Mr., Mrs. and MS
Tuesday, May 25, 1999
By JERRY WARD, EDMONTON SUN
Most couples would find the prospect of a marriage daunting enough. But Paul Greig and Meggie Dunsmore have conquered bigger hurdles than nervous in-laws.
Both bride and groom are stricken with debilitating multiple sclerosis, which attacks a person's central nervous system.
The city couple, who met playing cribbage in their assisted living complex, plan to exchange wedding vows Saturday at Sacred Heart church before about 40 family and guests.
"It was love at first sight," said Dunsmore, 49.
The AISH recipients became roommates in April because of their friendship and "to save on rent," quipped Greig, 54.
"We were so lonely," he later admits. "And we were only 100 feet away from each other (in separate quarters)."
Greig proposed last month while they were sharing a laugh in his apartment, where he lives with his love.
"He said 'Let's get married' and I said OK," Meggie recalled. "It was the most natural thing."
Greig adds: "I couldn't get down on my knee because I wouldn't be able to get back up."
Sclerosis slows or blocks the transmission of nerve impulses in the body, producing a crippling, numbing sensation.
Dunsmore was diagnosed with MS, which affects one out of 1,600 people, in 1986. Women are inflicted 60% of the time and Alberta has the highest rate in the world.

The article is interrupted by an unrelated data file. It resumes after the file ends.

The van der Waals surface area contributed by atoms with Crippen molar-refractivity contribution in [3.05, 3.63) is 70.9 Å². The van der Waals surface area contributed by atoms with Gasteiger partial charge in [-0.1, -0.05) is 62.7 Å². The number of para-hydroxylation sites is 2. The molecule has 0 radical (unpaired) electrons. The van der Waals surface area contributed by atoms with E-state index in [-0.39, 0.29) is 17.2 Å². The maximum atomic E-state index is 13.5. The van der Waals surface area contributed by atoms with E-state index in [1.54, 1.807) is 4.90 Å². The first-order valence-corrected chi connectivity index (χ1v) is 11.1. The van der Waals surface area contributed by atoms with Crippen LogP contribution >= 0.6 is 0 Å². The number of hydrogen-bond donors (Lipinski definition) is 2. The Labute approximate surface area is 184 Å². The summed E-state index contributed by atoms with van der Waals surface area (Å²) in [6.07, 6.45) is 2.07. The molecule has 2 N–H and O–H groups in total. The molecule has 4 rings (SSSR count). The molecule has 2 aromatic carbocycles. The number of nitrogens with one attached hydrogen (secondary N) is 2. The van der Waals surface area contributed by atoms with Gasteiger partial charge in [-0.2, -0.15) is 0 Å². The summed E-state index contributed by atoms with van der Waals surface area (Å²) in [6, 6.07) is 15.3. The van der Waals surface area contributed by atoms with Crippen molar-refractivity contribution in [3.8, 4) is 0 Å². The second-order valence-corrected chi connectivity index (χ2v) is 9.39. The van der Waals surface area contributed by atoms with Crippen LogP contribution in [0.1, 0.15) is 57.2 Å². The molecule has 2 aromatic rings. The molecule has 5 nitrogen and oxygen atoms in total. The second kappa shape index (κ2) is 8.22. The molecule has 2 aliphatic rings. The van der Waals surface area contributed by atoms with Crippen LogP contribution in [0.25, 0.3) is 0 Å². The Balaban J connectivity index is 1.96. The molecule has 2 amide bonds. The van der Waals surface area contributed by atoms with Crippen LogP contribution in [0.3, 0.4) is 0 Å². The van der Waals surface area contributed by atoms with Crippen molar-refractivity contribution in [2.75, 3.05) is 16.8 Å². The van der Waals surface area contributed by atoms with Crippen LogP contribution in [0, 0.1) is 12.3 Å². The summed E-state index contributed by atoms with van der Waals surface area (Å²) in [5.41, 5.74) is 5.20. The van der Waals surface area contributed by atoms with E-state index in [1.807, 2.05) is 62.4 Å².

"There was obviously a problem," Dunsmore said, conceding she often asked herself, "What did I do to deserve this?"
She also spent a lot of time asking God how fate could strike one family twice - her older sister has also been diagnosed with MS.
But soon the former Mount Royal College dental assistant grad started to "make the best of it." Today, she gets around on a scooter, most days volunteering at local malls selling car raffle tickets - one of the daily chores the former farm girl has "to make a life for myself."
Greig was diagnosed in 1995 as having secondary progressive multiple sclerosis, after years as a milk truck driver and other jobs behind the wheel.
He had "no inkling" of his condition until that time, though symptoms showed much earlier.
"In 1978 I recall falling down the stairs and up the stairs and wondered why," said Greig, adding he was always tired.
This will be his third marriage, but only the first time he is going into a relationship knowing he has the disease.
"MS won't kill you, but it can certainly change your life in a hurry," said Greig, who also has arthritis. Sufferers have to wrestle with anger, depression and other mood swings. "It's a real character builder," said Greig.
To overcome that, he said they have "taken control of our minds and don't buy into" disabled stereotypes. They won't even discuss the surprise some experience when they hear the pair will marry.
Greig also volunteers selling raffle tickets."We've taken charge of our own lives," he says.
The couple uses humour "to get around MS moments," when things don't run smoothly, said Greig. "Humour has been our strength. (MS) is serious, but you can't change it."
The fact they found each other despite what most would see as an obvious
impediment to romance isn't lost on Greig, who simply says, "There's somebody